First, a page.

If she was to look back at the person she was nearly two years ago, Elle Perriam reckons she would not recognise herself.
Perriam is the very public face of rural mental health awareness campaign Will to Live, which was launched following the death of her boyfriend, Will, in December 2017.
Speaking during a Speak Up tour - events were held in Balclutha, Winton and Hawea last week and more were planned for Kurow on August 15 and Middlemarch on August 16 - she said it was rewarding and motivating.
Following the death her boyfriend, a North Otago shepherd, she was suffering from post-traumatic stress disorder, depression and anxiety, she said.
"I was a pretty big mess, to be honest."
But immersing herself in the highly successful Will to Live campaign had brought the light back into her life, she said.
She was also very passionate about talking about stress now - she had learned a lot about it, how to manage it and understood it a lot better.
The Speak Up tour aimed to break the silence on what she saw as the biggest issue facing rural New Zealand - wellbeing - in the most accessible way possible for younger rural people.
About 150 people had been attending each event and the response had been "overwhelming".
People had not only been willing to attend but were also very attentive, listening to the speakers and "just really taking it all in", Perriam said.
She believed the informal nature of the events had been a key factor in their success.
There was so much more awareness of mental health these days as people realised it was fundamental to being happy, and just as important as physical health, she said.
That was not the case a decade ago but now it was at the forefront of people's lives.
There was no difficulty finding inspiring speakers as people were so passionate about the subject they were always keen to help out.
In each region, Will to Live found a local farmer to speak to their community and share their story, to provide that local connection.
Will to Live was probably the most overwhelming yet rewarding thing she had ever done, she said.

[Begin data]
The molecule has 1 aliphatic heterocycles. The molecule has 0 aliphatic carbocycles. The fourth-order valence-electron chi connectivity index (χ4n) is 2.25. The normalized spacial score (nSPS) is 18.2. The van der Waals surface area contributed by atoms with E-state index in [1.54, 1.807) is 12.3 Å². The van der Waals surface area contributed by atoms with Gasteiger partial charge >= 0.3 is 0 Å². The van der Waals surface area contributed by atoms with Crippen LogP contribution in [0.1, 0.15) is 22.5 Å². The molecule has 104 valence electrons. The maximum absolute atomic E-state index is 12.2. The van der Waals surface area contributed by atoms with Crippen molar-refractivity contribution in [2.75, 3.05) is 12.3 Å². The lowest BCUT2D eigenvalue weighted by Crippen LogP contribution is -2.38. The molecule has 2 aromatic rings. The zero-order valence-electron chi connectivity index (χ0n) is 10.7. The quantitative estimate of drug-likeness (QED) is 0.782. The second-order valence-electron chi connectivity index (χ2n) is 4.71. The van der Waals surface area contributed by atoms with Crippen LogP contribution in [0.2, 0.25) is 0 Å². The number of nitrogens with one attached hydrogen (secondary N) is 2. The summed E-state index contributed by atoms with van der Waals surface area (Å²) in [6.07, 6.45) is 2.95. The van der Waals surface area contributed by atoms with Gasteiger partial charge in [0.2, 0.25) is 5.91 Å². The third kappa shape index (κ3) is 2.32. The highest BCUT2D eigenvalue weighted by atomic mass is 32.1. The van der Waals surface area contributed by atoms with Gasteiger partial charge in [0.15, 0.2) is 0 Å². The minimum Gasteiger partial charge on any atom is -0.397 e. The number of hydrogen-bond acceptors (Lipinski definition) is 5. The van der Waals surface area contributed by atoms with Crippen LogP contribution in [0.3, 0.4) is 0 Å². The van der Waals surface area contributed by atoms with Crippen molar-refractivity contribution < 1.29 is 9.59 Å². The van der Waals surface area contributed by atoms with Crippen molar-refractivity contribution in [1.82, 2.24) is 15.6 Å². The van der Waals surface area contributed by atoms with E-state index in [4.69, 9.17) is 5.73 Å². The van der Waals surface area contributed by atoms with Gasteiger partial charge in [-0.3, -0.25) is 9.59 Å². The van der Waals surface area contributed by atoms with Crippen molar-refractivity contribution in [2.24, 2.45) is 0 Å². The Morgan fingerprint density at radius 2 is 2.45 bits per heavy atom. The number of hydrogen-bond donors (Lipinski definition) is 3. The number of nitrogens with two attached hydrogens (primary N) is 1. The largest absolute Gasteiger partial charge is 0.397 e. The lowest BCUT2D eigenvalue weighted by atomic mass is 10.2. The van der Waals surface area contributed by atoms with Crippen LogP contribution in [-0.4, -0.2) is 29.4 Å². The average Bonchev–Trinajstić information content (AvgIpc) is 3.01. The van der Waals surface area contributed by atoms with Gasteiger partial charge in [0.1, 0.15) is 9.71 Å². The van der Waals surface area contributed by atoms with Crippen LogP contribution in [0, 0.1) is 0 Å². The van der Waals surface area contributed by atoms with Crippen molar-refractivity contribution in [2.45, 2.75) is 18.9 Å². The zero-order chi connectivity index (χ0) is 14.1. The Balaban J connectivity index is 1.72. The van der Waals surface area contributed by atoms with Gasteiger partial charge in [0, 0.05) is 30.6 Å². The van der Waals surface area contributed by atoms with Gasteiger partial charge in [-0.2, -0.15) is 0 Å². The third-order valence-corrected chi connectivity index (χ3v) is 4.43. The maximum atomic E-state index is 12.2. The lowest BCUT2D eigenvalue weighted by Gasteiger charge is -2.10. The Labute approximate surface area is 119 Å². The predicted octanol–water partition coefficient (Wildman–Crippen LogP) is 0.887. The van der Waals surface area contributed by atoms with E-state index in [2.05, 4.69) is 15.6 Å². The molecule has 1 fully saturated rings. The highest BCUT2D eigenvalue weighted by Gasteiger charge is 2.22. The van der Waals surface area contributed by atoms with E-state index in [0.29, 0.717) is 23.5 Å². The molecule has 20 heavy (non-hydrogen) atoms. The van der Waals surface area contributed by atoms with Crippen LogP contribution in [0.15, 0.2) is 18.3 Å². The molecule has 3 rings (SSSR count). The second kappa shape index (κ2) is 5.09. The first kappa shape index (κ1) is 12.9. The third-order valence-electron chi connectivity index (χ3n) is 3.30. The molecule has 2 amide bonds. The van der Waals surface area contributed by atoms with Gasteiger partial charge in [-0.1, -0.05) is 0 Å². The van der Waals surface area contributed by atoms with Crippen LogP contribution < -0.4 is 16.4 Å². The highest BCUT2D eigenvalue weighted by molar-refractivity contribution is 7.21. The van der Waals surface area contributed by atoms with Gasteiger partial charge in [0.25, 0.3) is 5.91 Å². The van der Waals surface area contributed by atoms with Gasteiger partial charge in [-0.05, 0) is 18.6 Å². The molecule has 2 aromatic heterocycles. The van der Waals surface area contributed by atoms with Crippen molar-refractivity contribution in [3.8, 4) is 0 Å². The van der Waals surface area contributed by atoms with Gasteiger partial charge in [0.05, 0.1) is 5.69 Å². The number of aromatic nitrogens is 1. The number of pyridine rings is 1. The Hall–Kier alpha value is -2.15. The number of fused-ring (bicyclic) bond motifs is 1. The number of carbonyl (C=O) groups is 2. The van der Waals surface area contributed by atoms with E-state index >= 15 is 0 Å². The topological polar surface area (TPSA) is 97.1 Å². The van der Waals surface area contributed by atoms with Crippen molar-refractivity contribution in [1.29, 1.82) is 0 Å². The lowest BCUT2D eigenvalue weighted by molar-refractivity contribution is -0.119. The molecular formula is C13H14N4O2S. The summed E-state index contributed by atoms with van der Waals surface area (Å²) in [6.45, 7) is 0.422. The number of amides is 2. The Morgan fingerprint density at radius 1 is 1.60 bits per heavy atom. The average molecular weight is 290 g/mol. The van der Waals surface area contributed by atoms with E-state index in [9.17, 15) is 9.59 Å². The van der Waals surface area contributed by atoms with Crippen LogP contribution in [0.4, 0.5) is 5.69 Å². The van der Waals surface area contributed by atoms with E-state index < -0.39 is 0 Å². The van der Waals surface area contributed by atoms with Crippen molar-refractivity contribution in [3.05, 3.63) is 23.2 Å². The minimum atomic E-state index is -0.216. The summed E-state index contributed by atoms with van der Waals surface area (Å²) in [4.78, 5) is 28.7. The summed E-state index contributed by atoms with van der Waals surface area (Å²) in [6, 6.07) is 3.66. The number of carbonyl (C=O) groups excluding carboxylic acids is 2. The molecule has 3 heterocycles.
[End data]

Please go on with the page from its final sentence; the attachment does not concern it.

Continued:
When the campaign started, she did not know what the response would be but she knew that was a risk she had to take.
She was a young shepherd "telling people about rural health" but she had to push past that.
The response from farmers and industry groups, and the donations and sponsorship that had allowed the Speak Up tour to cover the country, had been "absolutely awesome".
She was proud Will to Live was a charity that did not get government funding; instead it was funded by farming groups and industry and rural folk.
She believed rural New Zealand had been "left in the lurch" with nothing in the Government's latest Wellbeing Budget specifically going to rural communities.
It was up to farmers to "do it ourselves".
At present she was preparing for the next phase of Will to Live; money raised from charity auctions at Speak Up events was being put towards workshops next year.
Those events would focus on leadership in the workplace, resilience and nutritional aspects.
Now based on Banks Peninsula and doing some casual shepherding, mostly in North Canterbury, she hoped Will would have been proud of what Will to Live was doing.
As for Will to Live's mascot - Will's black huntaway Jess whom Perriam inherited - she was also taking it all in her stride.
Jess had gained so much confidence since making a television appearance on TV3's The Project and "knows the drill".
At the start of each Speak Up event, Jess broke a moment's silence by erupting in barks, followed by other dogs brought by those attending then barking in unison.
That was to illustrate the ripple effect of having one black dog - "the black dog" was a metaphor for depression - speaking up.